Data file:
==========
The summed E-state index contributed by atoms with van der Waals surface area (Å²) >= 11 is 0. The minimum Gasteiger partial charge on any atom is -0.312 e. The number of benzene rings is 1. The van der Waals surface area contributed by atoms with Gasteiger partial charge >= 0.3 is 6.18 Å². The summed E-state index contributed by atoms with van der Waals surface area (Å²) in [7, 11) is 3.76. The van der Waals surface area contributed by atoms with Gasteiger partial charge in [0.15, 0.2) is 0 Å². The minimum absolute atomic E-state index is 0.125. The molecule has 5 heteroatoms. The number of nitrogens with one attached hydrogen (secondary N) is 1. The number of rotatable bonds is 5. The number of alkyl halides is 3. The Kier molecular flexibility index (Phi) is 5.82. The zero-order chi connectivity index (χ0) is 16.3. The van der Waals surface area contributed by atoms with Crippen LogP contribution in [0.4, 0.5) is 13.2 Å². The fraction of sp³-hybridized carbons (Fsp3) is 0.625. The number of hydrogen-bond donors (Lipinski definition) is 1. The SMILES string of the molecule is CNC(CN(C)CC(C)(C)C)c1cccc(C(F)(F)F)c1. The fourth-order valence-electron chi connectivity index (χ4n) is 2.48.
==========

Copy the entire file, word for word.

The summed E-state index contributed by atoms with van der Waals surface area (Å²) >= 11 is 0. The minimum Gasteiger partial charge on any atom is -0.312 e. The number of benzene rings is 1. The van der Waals surface area contributed by atoms with Gasteiger partial charge >= 0.3 is 6.18 Å². The summed E-state index contributed by atoms with van der Waals surface area (Å²) in [7, 11) is 3.76. The van der Waals surface area contributed by atoms with Gasteiger partial charge in [0.15, 0.2) is 0 Å². The minimum absolute atomic E-state index is 0.125. The molecule has 5 heteroatoms. The number of nitrogens with one attached hydrogen (secondary N) is 1. The number of rotatable bonds is 5. The number of alkyl halides is 3. The Kier molecular flexibility index (Phi) is 5.82. The zero-order chi connectivity index (χ0) is 16.3. The van der Waals surface area contributed by atoms with Crippen LogP contribution in [0.4, 0.5) is 13.2 Å². The fraction of sp³-hybridized carbons (Fsp3) is 0.625. The number of hydrogen-bond donors (Lipinski definition) is 1. The SMILES string of the molecule is CNC(CN(C)CC(C)(C)C)c1cccc(C(F)(F)F)c1. The fourth-order valence-electron chi connectivity index (χ4n) is 2.48.